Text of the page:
Get your Risk/Reward Ratio Right

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In Thailand right now we are seeing a lot of focus on political risk. This is understandable in the run up to what may prove to be a landmark election. However, barring any really ‘Black Swans’ in either the period from now until July 3rd or the aftermath, the external risks are probably of greater concern to the Thai economy which probably ought to be paying equal attention to events in Athens and New York as well as in Isaan. In many ways, global economic risk is at even higher levels currently than Thai political worries and certainly likely to have a greater legacy on the Thai and global economies.

The accompanying chart shows the following phenomena:

1) The typical net return for investors in 2006 (incentive to save), although the flat yield curve reveals future expectations of economic problems.

2) 2007 saw a slightly more normalised curve, but one which was still pretty flat and offered no premium for 30 year bonds – again indicative of nervousness about the economic outlook.

3) The negative yields which appeared in 2008 for all except long duration bonds created a disincentive to save, especially in the short term. The greater disincentive at the short end pushed investors up the risk spectrum, if they wanted to target the same net returns.

4) Even when the immediate crisis passed in 2009, the real incentive was at the longer end of the bond range – having been forced up the risk spectrum since the end of 2008, investors were given no encouragement to come back down again.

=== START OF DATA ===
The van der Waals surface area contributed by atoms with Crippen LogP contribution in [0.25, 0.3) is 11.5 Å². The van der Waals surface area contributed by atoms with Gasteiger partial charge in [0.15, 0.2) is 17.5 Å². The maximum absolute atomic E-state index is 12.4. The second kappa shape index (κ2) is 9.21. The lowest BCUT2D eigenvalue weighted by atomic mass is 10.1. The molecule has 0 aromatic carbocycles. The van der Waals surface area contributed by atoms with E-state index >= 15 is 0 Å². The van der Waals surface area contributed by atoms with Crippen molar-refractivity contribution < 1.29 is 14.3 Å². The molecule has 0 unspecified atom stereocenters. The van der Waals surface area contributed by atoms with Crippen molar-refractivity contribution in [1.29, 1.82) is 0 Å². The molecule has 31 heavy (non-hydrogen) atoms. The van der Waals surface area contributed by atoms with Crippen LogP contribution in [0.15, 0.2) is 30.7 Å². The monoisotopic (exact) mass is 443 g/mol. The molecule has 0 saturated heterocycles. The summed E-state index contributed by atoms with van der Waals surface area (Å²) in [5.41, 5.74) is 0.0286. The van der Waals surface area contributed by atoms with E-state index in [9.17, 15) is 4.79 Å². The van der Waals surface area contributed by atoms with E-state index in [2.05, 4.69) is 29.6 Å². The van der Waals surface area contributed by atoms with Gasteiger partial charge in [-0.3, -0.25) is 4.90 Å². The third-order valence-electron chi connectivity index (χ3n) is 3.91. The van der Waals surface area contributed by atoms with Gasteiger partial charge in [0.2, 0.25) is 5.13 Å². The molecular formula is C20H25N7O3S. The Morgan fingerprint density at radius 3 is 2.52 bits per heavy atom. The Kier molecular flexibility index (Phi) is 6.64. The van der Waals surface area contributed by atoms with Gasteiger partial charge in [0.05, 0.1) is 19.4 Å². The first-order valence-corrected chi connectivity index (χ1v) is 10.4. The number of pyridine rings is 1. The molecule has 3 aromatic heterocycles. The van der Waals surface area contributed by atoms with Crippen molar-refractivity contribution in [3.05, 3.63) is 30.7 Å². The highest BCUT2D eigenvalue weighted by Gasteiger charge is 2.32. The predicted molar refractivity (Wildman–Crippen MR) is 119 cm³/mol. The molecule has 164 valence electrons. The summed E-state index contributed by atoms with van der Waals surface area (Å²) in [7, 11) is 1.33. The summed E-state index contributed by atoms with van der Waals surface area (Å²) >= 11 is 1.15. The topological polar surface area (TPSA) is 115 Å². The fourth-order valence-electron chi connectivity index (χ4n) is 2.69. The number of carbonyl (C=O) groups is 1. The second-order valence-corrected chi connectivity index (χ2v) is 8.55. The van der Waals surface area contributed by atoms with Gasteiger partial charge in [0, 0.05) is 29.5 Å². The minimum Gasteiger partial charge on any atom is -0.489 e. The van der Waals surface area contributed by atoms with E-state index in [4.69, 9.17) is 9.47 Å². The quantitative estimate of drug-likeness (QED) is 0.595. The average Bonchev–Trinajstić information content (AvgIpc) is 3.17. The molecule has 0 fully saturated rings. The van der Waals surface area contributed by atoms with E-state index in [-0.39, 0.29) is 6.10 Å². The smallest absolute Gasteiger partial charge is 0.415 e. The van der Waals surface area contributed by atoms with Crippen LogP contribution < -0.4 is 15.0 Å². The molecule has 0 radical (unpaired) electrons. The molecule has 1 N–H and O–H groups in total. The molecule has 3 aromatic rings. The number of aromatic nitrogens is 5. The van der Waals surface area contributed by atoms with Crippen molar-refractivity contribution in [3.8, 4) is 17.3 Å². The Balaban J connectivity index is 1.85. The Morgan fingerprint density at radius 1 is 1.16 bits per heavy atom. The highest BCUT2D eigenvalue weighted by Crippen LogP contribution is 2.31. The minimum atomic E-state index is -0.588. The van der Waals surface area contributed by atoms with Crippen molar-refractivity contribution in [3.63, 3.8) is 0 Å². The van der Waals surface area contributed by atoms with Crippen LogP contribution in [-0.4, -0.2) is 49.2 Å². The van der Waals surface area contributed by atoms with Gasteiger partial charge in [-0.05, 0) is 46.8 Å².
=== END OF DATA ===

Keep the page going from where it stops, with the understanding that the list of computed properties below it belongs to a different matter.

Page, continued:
5) Last year real yields at the short end became negative again – what had been a very slight incentive to save the year before became a disincentive again. At the same time the incentives to buy long-dated bonds also fell.

The effect of monetary policy, in the US but also in many other developed and developing economies, especially in the last two to three years, has been to push investors in 2 steps from risk-free investments (if, indeed, 30 day T-bills ever were) to longer dated bonds and then from longer dated bonds to riskier assets such as corporate bonds, property, developed and emerging equities and commodities – the assets which have been virtually forced to rally the most. This has also been reflected in currency markets where almost all major currencies are, to varying degrees, inverses of the Greenback – anti-Dollars as it were. The varying extents are largely dictated by the riskiness of the currency, with the highly volatile, carry-trade dominated AUD rising the most.

However, this is almost certainly the wrong reaction – risk is what it is and what it has always been – the probability of a range of satisfactory outcomes as well as a range of unsatisfactory outcomes. The danger with abandoning your risk profile is that generally that risk profile fits because you cannot afford the downside if it goes wrong. When the tide goes out, any investors who have abandoned their risk/reward ration, and comfort area, will find themselves naked at the wrong end of the risk pool. The liquidity trap is like a Ponzi scheme, supported only by confidence and inflows. When it collapses it does so pretty instantly, not in installments.

We will look at some other impacts of this and also the currency issues another time but for now, it is best to realize that this is a time for patience and forbearance – better to stay true to your risk profile and accept a lower real return than to chase return and throw your risk principles to the wind. It can be hard to do but the best professional advice right now should be tempering expectations of returns in the short term rather than getting investors to take on a higher risk than is comfortable. More than anything, please remember my old mantra, diversify and remain liquid.

The above data and research was compiled from sources believed to be reliable. However, neither MBMG International Ltd nor its officers can accept any liability for any errors or omissions in the above article nor bear any responsibility for any losses achieved as a result of any actions taken or not taken as a consequence of reading the above article. For more information please contact Graham Macdonald on [email protected]